Fifth, I had earlier formally requested that you issue my Letters Dimissory for my missionary work with the Province of xxxxxxxx, but never received a response.  I would again ask that you issue such Letters, so that I may continue my work with your blessing.  Similarly, and as set forth in the canons for priests desiring to officiate in another church in communion with the Episcopal Church, I would request that you issue to me the testimonial described in Canon III.9.6(e), again, so that I may continue with your blessing.

Finally, and no less serious, is the issue of my reputation as a clergyman and Christian.  As noted throughout my letter, I was very disappointed to see allegations with no facts and processes with no valid procedures, all culminating in baseless allegations against me.  What hurt even further is that without discussing this process or allegations with me, you sent your letter with allegations that I abandoned the communion to every bishop in the House of Bishops and every member of the clergy of this diocese.  This has undoubtedly damaged my reputation and standing with my colleagues and potential future superiors in an incalculable amount.  I request that you immediately retract your letter and make sure that all recipients of your letter receive such retraction.  I think fundamental fairness requires that due process be followed and that I not have my reputation damaged and prejudged in this manner.[2]






[1] As you know, I am associated with xxxxxxxxxxxxx Anglican Church, a missionary entity for the Province of xxxxxxxxxxxx.  As far as I am aware, the Episcopal Church and the Province of xxxxxxxxxxxxxx are still in communion with each other. 

[2] I am aware of no canonical provision that would require such broad notice.  There is a similar provision in Canon III.9.11, but such provision deals with the actual removal of a priest, which has not occurred.


Unknown said...

I just don't get what you think has gone wrong here. Letters dimissory are only appropriate for when someone actually *moves* to another province. They absolutely make no sense if the fellow is going to stay in the same place.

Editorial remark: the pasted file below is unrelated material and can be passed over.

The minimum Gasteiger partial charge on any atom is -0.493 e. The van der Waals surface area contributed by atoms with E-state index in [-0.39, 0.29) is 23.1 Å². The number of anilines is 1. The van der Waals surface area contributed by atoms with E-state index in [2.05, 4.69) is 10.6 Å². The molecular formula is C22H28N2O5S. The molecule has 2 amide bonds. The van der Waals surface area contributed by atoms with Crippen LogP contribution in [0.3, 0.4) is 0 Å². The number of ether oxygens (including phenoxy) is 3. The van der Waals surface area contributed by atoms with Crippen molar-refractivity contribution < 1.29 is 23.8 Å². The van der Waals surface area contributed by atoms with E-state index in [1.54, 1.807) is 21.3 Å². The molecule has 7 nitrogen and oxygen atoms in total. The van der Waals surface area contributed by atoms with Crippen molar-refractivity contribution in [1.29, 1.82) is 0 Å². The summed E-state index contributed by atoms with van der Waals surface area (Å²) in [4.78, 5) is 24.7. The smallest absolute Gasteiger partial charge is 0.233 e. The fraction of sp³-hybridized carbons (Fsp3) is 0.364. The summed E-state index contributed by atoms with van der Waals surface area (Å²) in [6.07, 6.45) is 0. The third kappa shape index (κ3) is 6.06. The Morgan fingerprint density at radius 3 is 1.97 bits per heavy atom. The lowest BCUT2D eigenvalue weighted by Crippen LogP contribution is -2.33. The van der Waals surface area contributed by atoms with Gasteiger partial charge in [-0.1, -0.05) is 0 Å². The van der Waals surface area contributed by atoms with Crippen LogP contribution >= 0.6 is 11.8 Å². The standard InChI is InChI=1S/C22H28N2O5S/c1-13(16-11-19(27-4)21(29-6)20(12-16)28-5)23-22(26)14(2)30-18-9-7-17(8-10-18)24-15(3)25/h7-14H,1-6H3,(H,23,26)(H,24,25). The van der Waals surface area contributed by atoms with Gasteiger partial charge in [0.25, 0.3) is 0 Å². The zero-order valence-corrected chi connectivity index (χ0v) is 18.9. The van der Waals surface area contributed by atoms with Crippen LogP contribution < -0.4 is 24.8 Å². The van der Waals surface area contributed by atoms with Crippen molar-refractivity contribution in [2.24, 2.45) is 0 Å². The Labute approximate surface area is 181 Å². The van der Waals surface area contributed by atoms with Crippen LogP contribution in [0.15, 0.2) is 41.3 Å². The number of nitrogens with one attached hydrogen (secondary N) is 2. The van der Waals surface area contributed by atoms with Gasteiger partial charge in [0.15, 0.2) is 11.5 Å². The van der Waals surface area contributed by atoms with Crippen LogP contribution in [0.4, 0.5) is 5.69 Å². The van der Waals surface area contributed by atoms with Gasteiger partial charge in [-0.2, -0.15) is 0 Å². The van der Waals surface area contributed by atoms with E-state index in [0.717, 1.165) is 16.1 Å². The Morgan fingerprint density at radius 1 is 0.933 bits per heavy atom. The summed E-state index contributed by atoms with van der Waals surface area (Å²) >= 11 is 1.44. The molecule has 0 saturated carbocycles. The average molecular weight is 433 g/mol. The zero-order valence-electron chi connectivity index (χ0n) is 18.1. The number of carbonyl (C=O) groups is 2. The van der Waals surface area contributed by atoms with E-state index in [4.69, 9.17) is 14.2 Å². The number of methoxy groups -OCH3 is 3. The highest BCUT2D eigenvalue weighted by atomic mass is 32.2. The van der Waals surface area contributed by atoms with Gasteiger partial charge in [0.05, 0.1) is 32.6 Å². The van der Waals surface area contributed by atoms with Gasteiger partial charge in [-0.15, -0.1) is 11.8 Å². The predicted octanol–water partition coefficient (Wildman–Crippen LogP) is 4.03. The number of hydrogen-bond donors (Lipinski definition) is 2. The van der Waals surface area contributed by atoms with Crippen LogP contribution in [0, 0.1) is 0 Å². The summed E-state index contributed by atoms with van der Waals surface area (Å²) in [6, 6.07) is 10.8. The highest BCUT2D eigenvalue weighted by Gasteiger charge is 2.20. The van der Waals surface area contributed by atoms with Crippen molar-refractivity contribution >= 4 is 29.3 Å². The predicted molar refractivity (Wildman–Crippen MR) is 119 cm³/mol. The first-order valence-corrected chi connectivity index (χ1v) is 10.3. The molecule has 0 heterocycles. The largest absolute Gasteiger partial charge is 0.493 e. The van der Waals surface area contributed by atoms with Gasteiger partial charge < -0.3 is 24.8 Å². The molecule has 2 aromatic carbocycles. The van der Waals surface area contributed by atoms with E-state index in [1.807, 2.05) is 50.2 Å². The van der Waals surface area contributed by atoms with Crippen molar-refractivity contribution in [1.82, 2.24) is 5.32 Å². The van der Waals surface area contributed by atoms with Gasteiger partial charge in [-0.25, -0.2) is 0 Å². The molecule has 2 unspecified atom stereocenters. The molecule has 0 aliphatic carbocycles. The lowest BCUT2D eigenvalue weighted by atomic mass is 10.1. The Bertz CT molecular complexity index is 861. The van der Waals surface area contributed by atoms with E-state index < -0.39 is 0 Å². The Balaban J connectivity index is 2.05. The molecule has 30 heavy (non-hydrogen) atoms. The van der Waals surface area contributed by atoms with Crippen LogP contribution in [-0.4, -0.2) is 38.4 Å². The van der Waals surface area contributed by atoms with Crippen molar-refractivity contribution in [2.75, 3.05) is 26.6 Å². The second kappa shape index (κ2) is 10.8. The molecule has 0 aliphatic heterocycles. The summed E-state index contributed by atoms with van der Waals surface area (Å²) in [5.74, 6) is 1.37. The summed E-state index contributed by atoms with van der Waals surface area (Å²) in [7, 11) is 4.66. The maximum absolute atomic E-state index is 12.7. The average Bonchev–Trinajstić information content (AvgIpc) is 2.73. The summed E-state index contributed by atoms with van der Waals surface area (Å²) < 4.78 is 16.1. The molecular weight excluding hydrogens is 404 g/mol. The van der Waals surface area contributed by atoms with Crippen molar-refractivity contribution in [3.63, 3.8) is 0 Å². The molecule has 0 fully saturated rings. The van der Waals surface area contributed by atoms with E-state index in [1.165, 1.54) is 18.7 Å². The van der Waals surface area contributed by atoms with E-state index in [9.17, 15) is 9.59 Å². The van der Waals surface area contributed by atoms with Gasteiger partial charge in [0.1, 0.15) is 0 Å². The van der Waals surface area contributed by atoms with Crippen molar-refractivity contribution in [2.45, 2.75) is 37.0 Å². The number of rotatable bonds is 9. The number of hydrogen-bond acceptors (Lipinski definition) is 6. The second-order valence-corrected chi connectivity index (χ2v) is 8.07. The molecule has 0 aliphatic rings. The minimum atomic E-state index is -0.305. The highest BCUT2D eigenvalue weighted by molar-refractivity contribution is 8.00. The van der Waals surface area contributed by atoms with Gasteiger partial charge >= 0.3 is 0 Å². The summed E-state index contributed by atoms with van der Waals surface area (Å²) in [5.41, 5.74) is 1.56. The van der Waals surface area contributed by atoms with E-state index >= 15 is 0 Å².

Deposition is appropriate.

plsdeacon said...


Then the Episcopal Church is no longer part of the Anglican Communion. If transferring to another Anglican province cause for being deposed for abadoning the communion of this church, then, obviously, this church is not in communion with that church.

When common faith is lost, then unity is lost and the only discipline is power. Bishop X exercises this form of discipline.

Unknown said...

You've correctly identified the problem as one of communion. But you are begging the question when you assert that the foreign province has a legitimate jurisdiction. That, of course, is the real question. If this ministry of the foreign jurisdiction is not recognized as being legitimatee. The Windsor Report condemns it. The Archbishop of Canterbury rejects it. The burden of proof is on you to demonstrate this ministry is within the Communion.

The whole assertion that TEC has left the faith is calumny of the worst sort.

Unknown said...

A few questions and observations:

1. If a priest physically moves to another part of the world and wishes to serve in that particular Anglican church, then Letters Dimissory would be appropriate. However, the priest in this case is still ministering within the boundaries of his former diocese, something that has not been recognized as appropriate by the Abp. of Canterbury, Lambeth, etc.